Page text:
Human APOE4 (apolipoprotein E4 isoform) is a powerful genetic risk factor for late-onset Alzheimer disease (AD). Many groups have investigated the effect of APOE4 on the degradation of amyloid β (Aβ), the main component of plaques found in the brains of AD patients. However, few studies have focused on the degradation of APOE itself. We investigated the lysosomal trafficking of APOE in cells and found that APOE from the post-Golgi compartment is degraded through an autophagic process requiring the lysosomal membrane protein LAMP2A. We found that APOE4 accumulates in enlarged lysosomes, alters autophagic flux, and changes the proteomic contents of lysosomes following internalization. This dysregulated lysosomal trafficking may represent one of the mechanisms that contributes to AD pathogenesis.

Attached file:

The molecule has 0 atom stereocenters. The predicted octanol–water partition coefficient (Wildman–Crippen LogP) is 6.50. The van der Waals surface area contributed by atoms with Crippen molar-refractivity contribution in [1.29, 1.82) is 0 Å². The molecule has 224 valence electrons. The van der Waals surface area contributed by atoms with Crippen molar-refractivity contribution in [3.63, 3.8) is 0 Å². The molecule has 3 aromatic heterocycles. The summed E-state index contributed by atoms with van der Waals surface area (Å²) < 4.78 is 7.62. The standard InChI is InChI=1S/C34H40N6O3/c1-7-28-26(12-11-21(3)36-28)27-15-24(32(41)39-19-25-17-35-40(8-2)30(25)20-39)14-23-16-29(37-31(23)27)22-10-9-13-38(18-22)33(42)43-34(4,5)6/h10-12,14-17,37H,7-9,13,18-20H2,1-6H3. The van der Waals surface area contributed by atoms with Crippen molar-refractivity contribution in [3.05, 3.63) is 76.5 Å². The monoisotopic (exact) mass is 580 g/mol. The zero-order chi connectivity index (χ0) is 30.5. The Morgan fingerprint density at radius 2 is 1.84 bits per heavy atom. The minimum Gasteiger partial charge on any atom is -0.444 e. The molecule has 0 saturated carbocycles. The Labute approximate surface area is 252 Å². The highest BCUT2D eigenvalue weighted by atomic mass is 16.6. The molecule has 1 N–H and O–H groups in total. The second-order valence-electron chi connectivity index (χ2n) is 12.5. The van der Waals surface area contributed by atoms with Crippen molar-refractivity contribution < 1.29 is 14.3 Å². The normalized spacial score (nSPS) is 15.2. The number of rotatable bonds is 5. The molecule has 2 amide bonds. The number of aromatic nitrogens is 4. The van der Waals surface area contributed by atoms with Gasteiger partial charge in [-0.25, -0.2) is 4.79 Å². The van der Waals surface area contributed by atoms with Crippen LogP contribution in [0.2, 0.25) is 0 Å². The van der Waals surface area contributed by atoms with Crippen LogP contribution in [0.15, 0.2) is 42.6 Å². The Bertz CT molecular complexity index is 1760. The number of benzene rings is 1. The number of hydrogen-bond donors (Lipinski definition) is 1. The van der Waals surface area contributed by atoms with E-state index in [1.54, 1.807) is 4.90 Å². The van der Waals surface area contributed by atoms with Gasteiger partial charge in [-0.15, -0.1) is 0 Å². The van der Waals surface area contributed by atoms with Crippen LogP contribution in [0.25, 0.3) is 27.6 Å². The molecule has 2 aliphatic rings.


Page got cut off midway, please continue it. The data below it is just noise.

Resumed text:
Emerging studies highlight the Hippo pathway as an important player in organ size control, tissue homeostasis, regeneration, development, and diseases, but our understanding of its roles and regulations remains incomplete. Our recent work reported a functional interplay between the Hippo pathway and heavy metals, providing new insights into this key signaling pathway.
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Sunny Jiang
  • Department of Civil and Environmental Engineering
Benjamin Colby
  • Department of Anthropology
Hazem Orabi
  • Department of Urology
Michael David Lee
  • Department of Cognitive Sciences